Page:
1) Lets define human nature:  a set of behavior's that are evident in every human regardless of locality, ethnicity, or conditioning. With this definition we see that every instinctual bevavior, every genetic predisposition you assume to happen is subject to the conditioning of environment. Self-Preservation? Kamakazee pilots.  Reproduction? Buddhist Monks/Protestant Nun. Greed is not a universally, evenly distributed characteristic of human behavior. In fact, greed may be more opposed to genetic tendencies than empathy, as traits like collaboration and empathy were required for our 500,000+ years of existence in egalitarian, foraging tribal groups. The issue is that greedy, selfish behavior is reinforced and rewarded by our capitalist mindset, which has become more dogma than credible, demonstrative economic models.

2) The claim that 'capitalisms main flaw is incessant government intervention' is a classic non-sequitor, used as a self reinforcing rhetoric to perpetuate the refusal to research and test alternative systems. Religious belief is defined by its inability to consider opposing views, often resorting to labelling them with demeaning terminology and ridicule.  Just as the church labelled anyone opposing their geocentric view as a heretic, anyone opposing the money-centric view of capitalism must be a Stalin supporting communist.  The examples often sighted as evidence for the necessity of capitalism as an ecomonic model are extreme generalizations, forgetting to take into account the various complexities surrounding each societal system.  'Communist' China is extremely capitalist, as was the Soviet Union (I define capitalism as monetary-market economies).  In fact, communism, as originally defined, is a classless, stateless, moneyless society, of which is the oldest known societal system to the human species. Capitalism, as a gaming strategy for motivating production, distribution, and consumption, is the most destructive, wasteful system to have ever existed, and is the reason for our exponential rates of consumption. The necessity of a consumer based economic model requires rampant consumption.  A steady state economy will have to arise sometime, and its foundation will 'require that it doesn't require' consumption and job maintainance for growth.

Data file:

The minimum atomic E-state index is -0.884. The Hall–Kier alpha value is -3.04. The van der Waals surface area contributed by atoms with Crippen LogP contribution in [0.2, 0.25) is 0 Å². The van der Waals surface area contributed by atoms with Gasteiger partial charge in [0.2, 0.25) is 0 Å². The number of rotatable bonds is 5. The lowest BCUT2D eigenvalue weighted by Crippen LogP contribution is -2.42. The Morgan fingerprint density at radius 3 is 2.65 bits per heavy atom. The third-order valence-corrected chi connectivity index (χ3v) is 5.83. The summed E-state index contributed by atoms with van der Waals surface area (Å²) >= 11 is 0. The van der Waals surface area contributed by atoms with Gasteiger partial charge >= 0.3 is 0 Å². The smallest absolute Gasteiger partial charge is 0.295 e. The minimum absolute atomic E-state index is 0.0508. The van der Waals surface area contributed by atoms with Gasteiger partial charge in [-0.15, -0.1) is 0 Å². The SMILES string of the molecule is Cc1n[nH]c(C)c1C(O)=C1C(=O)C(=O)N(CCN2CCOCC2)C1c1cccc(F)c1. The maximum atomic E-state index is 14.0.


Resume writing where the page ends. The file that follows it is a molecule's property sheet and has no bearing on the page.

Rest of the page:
RNcarl's picture
RNcarl